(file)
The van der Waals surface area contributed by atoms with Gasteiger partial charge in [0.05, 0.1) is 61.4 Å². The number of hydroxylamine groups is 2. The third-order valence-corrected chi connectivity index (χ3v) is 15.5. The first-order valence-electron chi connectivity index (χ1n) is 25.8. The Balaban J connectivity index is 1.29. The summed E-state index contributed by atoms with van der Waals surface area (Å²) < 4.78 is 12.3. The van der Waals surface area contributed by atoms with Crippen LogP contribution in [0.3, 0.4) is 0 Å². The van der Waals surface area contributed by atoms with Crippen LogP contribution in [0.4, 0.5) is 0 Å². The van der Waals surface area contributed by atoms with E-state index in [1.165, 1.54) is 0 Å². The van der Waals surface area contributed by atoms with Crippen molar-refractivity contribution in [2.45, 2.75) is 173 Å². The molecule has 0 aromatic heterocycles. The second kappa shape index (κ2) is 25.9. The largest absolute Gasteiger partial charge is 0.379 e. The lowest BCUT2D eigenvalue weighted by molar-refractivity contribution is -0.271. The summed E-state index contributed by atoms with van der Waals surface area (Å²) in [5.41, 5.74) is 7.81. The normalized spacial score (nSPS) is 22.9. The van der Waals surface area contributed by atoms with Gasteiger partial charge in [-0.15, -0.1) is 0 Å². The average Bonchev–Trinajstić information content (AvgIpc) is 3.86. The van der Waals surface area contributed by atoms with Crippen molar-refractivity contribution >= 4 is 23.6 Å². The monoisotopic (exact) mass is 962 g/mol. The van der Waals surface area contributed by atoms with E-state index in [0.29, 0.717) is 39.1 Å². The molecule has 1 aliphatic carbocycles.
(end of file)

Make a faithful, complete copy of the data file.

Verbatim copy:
The van der Waals surface area contributed by atoms with Gasteiger partial charge in [0.05, 0.1) is 61.4 Å². The number of hydroxylamine groups is 2. The third-order valence-corrected chi connectivity index (χ3v) is 15.5. The first-order valence-electron chi connectivity index (χ1n) is 25.8. The Balaban J connectivity index is 1.29. The summed E-state index contributed by atoms with van der Waals surface area (Å²) < 4.78 is 12.3. The van der Waals surface area contributed by atoms with Crippen LogP contribution in [0.3, 0.4) is 0 Å². The van der Waals surface area contributed by atoms with Crippen LogP contribution in [0.4, 0.5) is 0 Å². The van der Waals surface area contributed by atoms with E-state index in [1.165, 1.54) is 0 Å². The van der Waals surface area contributed by atoms with Crippen molar-refractivity contribution in [2.45, 2.75) is 173 Å². The molecule has 0 aromatic heterocycles. The second kappa shape index (κ2) is 25.9. The largest absolute Gasteiger partial charge is 0.379 e. The lowest BCUT2D eigenvalue weighted by molar-refractivity contribution is -0.271. The summed E-state index contributed by atoms with van der Waals surface area (Å²) in [5.41, 5.74) is 7.81. The normalized spacial score (nSPS) is 22.9. The van der Waals surface area contributed by atoms with Gasteiger partial charge in [-0.15, -0.1) is 0 Å². The average Bonchev–Trinajstić information content (AvgIpc) is 3.86. The van der Waals surface area contributed by atoms with Crippen molar-refractivity contribution >= 4 is 23.6 Å². The monoisotopic (exact) mass is 962 g/mol. The van der Waals surface area contributed by atoms with E-state index in [0.29, 0.717) is 39.1 Å². The molecule has 1 aliphatic carbocycles.